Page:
More than $2 billion worth of transmission lines are planned throughout Oregon in the next decade, according to the state’s major utilities - PacifiCorp, Portland General Electric and Idaho Power. They say their systems cannot handle increased demand and new wind, geothermal and biomass projects coming online.
After Oregon’s hydropower dams were constructed in the 1930s, aluminum smelters looked to tap into cheap power along the Columbia River. That led to construction of the transmission network the state uses today, according to Mike Mikolaitis, director of transmission projects for Portland General Electric. Today, however, those lines are increasingly congested.
“Transmission lines are like the freeway of our electrical system,” Mikolaitis said. “At rush hour, there’s a limit to what can go on the freeway without causing a backup. Our electrical transmission system in Oregon is congested and inadequate to deliver most of the renewable energy being built in the eastern part of the state.”
PGE’s proposed solution is Cascade Crossing, a 500-kilovolt, 187-mile-long transmission line that would cut across a national forest, tribal lands and private parcels between Boardman and Salem. The $823 million project is the largest of its kind to be proposed in the last 30 years, according to Deb Schallert, head of permitting for Cascade Crossing.
“In my lifetime, I’ve never permitted a major transmission line like this,” Schallert said. “Public-land stakeholders want to know what habitat impacts are at stake. Private landowners want to know why we need to use land they own. The Warm Springs Tribe is a sovereign nation and has its own process to comment on the route. The challenge we’ve faced consistently is educating people about why we need new transmission.”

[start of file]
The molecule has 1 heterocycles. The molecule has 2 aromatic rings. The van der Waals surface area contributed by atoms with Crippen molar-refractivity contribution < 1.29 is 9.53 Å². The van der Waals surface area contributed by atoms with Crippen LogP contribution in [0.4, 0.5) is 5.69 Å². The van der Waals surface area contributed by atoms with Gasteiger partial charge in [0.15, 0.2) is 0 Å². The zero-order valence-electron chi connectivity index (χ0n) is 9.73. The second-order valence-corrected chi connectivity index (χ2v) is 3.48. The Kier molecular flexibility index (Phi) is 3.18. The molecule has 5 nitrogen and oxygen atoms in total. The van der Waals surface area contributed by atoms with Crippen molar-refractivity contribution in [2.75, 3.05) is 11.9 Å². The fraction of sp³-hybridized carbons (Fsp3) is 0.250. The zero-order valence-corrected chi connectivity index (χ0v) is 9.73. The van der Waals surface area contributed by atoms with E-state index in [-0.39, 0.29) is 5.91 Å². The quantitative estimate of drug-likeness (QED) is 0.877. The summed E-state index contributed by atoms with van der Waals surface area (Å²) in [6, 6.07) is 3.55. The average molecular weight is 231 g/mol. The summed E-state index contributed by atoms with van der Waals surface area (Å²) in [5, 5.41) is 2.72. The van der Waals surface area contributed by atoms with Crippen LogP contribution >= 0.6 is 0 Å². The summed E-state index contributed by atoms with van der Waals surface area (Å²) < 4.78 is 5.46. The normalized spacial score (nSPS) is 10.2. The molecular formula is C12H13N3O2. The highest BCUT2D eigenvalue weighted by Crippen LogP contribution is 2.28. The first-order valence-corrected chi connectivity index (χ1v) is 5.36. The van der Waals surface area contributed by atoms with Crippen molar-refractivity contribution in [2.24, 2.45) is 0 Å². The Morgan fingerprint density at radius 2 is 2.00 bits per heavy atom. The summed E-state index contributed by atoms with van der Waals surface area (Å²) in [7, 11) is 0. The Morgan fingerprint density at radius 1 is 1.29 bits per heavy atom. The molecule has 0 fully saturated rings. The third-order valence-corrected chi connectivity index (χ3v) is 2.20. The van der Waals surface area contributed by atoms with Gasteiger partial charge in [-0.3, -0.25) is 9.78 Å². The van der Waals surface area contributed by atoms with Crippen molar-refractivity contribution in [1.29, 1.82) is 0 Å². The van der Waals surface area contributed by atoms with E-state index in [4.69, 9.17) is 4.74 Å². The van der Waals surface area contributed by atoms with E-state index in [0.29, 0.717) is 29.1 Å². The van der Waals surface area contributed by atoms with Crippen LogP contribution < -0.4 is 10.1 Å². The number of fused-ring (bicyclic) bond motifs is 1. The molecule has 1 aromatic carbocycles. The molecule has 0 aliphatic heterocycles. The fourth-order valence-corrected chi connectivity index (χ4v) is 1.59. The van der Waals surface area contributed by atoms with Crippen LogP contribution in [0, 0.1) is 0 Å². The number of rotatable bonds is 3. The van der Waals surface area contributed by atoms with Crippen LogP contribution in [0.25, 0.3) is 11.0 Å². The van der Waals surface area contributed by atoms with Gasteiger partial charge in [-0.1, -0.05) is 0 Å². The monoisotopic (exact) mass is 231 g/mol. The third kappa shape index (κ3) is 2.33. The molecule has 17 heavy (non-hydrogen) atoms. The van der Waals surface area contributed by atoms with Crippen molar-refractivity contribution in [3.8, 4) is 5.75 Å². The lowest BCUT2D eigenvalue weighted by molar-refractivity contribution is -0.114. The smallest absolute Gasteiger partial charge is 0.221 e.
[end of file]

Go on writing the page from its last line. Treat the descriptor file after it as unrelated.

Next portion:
PGE predicts a 45 percent increase in electricity demand over the next 20 years, according to its Integrated Resource Plan. PacifiCorp says transmission line development over the next 20 to 25 years is essential for grid reliability to be maintained. Since 2007, PacifiCorp has planned its own major transmission project, Energy Gateway, a $6 billion, 2,000-mile-long transmission line project that will snake through Utah, Wyoming, Idaho and Oregon.
John Cupparo, PacifiCorp’s vice president of transmission, said for the last three years he has stayed up late at night thinking about how to implement such a gigantic project. Energy Gateway will pass through federal lands, requiring years of studies of cultural and environmental issues along the proposed route. The timing of those federal processes, Cupparo said, will determine whether the project is delivered on time and within the budget.
“There are so many different stakeholders and differing perspectives on what the right answer is,” Cupparo said. “These are not cheap projects; we just brought in the first segment of Energy Gateway for $830 million. As the Bureau of Land Management and others work through all of the environmental, cultural and other issues, it takes time. And we need certainty that we can get the capacity installed on time.”